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The Magic of a Dollar

“You can stroke people with words.”F. Scott Fitzgerald

It’s common knowledge that the word “free” is the most powerful word in the sales-and-marketing lexicon  — and that the free offer is almost always irresistible. But experienced marketers know that, at times, charging a dollar can be more effective and pull even better than the free offer. The old pros call this technique “the magic of a dollar.”

Here is a great example of the magic of a dollar at work … XYZ company was selling an accounting-software program with the USP (unique selling proposition) that it was “modifiable.” In other words, it was built on a popular database and a user proficient in that database could easily modify program features, functions, and screens to fit his specific business. It was a good program — but direct-mail packages selling the software barely broke even.

The software was priced as follows:

General Ledger: $79

Accounts Payable: $49

Accounts Receivable: $49

Inventory Control: $39

Payroll: $39

The total price for the complete package: $255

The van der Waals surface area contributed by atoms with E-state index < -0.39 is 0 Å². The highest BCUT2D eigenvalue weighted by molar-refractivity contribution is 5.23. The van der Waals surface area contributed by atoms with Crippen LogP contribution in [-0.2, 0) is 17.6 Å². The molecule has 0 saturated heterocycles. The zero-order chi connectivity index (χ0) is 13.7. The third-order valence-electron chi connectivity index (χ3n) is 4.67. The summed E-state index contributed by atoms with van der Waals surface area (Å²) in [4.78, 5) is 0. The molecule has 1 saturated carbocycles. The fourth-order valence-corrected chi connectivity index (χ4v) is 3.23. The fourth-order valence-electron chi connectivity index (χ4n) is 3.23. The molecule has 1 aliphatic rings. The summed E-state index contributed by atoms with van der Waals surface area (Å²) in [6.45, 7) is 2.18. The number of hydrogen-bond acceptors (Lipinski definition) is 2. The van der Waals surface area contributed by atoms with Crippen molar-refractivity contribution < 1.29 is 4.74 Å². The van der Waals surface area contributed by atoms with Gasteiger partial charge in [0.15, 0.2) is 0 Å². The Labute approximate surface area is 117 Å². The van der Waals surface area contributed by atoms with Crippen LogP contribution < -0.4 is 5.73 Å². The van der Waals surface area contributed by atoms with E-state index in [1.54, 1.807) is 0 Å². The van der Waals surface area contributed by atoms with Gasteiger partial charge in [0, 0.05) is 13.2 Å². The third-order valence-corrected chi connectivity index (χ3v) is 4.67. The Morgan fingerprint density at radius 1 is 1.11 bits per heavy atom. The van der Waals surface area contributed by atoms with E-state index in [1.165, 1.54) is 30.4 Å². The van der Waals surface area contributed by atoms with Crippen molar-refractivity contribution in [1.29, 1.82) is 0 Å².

One day, the company decided to test a new mailing — with copy on the outer envelope that read:

Accounts Payable: $1

Accounts Receivable: $1

Inventory Control: $1

Payroll: $1

This time, recipients paid attention. After all, who sells software for $1?

A Johnson box at the top of the sales letter repeated the envelope copy but filled in one important missing detail:

Accounts Payable: $1.

Accounts Receivable: $1

Inventory Control: $1

Payroll: $1

… when you buy General Ledger for $251!

Notice that the total price of the complete software system remained the same: $255. But the new offer attracts attention by seeming to offer software at $1 per module.

Could you buy just Accounts Payable for $1? Yes — but it wouldn’t work, because the other modules all require General Ledger to function. “I hate the idea of this test,” the creator of the software complained. “It seems like a cheap gimmick.”

But he didn’t hate the results. The “$1-per-module” offer out-pulled the “straight” offer by 10:1 in gross revenue generated. A variation of the “magic-of-a-dollar” offer is the “magic-of-a-penny” offer. In direct mail, this is particularly effective when you glue a real penny to the top of the first page of your letter. In your letter, you then say something like this:

“The [premium/trial/evaluation/estimate] costs only a penny. And we’ve even enclosed the penny for you!”

Yes, these two techniques are gimmicks. But they work — sometimes, as I said earlier, even better than the almost-always-effective free offer.

Why? I suspect it’s because dollar and penny offers are much less common than free offers so they stand out and get more attention.

(Ed. Note: Bob Bly is the editor of Mailbox Millionaire, ETR’s program to help you start your own successful direct-mail business.)